Perhaps also talk with the woman in your workshop about what her options are for dealing with an emotionally abusive caregiver: How does she feel about the idea of filing a complaint about the caregiver? If she fears it would make things worse, what are some steps she could take to minimize risk to herself? Etc.

Belinda said...

Wow, some great responses to that unthinkable situation. I mean, if she did that to YOU, I wonder what she does when she is not being addressed by the guest speaker at an event.

I don't think saying something directly to her would have much effect. In the moment I don't think well on my feet but I would focus on the woman in front of me, not the woman who apparently doesn't have the personality or skills to support her. If she was here in front of me right now I would say that was rude and not okay and I would ask if she was supported by an agency, and suggest she might want to make a complaint.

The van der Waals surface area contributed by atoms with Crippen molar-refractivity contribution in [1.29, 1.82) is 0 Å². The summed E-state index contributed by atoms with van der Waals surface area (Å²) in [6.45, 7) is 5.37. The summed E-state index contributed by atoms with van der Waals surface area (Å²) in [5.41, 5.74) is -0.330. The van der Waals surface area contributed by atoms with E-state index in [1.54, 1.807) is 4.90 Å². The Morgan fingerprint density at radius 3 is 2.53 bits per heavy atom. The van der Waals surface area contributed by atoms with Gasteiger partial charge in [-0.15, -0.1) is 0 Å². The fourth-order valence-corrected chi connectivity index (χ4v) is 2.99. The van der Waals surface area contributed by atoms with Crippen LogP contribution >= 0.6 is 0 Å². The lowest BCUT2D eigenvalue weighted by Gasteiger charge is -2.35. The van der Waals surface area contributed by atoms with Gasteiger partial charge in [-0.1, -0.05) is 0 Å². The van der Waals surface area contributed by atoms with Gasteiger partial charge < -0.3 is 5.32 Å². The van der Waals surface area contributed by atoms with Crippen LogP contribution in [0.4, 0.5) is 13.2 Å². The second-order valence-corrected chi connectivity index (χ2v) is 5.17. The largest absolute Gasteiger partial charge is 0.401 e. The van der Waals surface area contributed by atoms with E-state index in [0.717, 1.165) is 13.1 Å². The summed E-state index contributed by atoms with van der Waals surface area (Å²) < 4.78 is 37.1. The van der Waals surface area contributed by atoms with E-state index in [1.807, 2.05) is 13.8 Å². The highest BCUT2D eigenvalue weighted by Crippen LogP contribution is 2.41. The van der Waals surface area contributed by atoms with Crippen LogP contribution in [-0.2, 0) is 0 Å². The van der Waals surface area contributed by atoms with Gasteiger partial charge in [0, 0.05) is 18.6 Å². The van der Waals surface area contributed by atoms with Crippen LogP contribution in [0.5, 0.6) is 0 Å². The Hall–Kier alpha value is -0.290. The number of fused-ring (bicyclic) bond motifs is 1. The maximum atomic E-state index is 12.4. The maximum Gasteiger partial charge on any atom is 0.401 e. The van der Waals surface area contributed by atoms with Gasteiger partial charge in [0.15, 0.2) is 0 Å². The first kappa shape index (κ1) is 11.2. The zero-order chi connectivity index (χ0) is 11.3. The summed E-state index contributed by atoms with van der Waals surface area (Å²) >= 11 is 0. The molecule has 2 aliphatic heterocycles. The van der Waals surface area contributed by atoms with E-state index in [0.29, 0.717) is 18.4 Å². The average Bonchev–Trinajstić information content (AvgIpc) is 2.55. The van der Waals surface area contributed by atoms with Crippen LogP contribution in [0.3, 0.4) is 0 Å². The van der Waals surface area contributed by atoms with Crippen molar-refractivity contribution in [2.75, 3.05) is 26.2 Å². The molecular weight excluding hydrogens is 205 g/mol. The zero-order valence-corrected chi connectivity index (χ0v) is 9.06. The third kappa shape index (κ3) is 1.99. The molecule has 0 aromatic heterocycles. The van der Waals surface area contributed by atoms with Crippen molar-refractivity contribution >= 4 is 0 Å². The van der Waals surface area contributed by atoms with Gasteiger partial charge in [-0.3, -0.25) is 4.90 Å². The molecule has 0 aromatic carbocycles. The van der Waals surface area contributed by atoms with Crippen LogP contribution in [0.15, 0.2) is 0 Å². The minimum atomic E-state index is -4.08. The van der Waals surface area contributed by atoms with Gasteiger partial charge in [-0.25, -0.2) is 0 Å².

Becca said...

I think I'd first say to the disabled person "wow, sucks to have her supporting you" or somesuch - at which point hopefully the staff would notice and be ashamed - and then if still ignored, interrupt by any reasonable means and say firmly "name wanted me to pass on how well this morning's session went" and so on.

As a communication aid user, and someone who is also often ignored and has experienced that type of abusive behaviour from staff, I would not - could not - ever just let it go. I've taken everybody from police officers to consultant surgeons to task for ignoring what I have to say, I'd like to think that at least I might manage to improve the experience of the next non-speaking person who has to deal with them.